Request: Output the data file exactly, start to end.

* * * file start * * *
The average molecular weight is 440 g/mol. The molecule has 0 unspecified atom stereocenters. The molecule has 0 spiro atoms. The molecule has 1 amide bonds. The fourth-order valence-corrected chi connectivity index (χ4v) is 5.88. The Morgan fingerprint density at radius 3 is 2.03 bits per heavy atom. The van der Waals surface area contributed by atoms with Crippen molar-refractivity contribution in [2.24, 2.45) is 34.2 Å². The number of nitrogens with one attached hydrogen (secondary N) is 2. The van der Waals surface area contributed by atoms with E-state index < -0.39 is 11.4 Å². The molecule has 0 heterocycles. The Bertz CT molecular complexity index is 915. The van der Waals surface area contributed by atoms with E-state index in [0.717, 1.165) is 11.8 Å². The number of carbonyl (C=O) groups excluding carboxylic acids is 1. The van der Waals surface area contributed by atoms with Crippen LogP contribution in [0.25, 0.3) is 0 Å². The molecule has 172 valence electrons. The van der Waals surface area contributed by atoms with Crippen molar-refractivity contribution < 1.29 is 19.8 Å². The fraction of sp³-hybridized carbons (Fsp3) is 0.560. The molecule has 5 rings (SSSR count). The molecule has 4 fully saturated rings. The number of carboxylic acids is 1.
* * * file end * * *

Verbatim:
The average molecular weight is 440 g/mol. The molecule has 0 unspecified atom stereocenters. The molecule has 0 spiro atoms. The molecule has 1 amide bonds. The fourth-order valence-corrected chi connectivity index (χ4v) is 5.88. The Morgan fingerprint density at radius 3 is 2.03 bits per heavy atom. The van der Waals surface area contributed by atoms with Crippen molar-refractivity contribution in [2.24, 2.45) is 34.2 Å². The number of nitrogens with one attached hydrogen (secondary N) is 2. The van der Waals surface area contributed by atoms with E-state index < -0.39 is 11.4 Å². The molecule has 0 heterocycles. The Bertz CT molecular complexity index is 915. The van der Waals surface area contributed by atoms with E-state index in [0.717, 1.165) is 11.8 Å². The number of carbonyl (C=O) groups excluding carboxylic acids is 1. The van der Waals surface area contributed by atoms with Crippen LogP contribution in [0.25, 0.3) is 0 Å². The molecule has 172 valence electrons. The van der Waals surface area contributed by atoms with Crippen molar-refractivity contribution < 1.29 is 19.8 Å². The fraction of sp³-hybridized carbons (Fsp3) is 0.560. The molecule has 5 rings (SSSR count). The molecule has 4 fully saturated rings. The number of carboxylic acids is 1.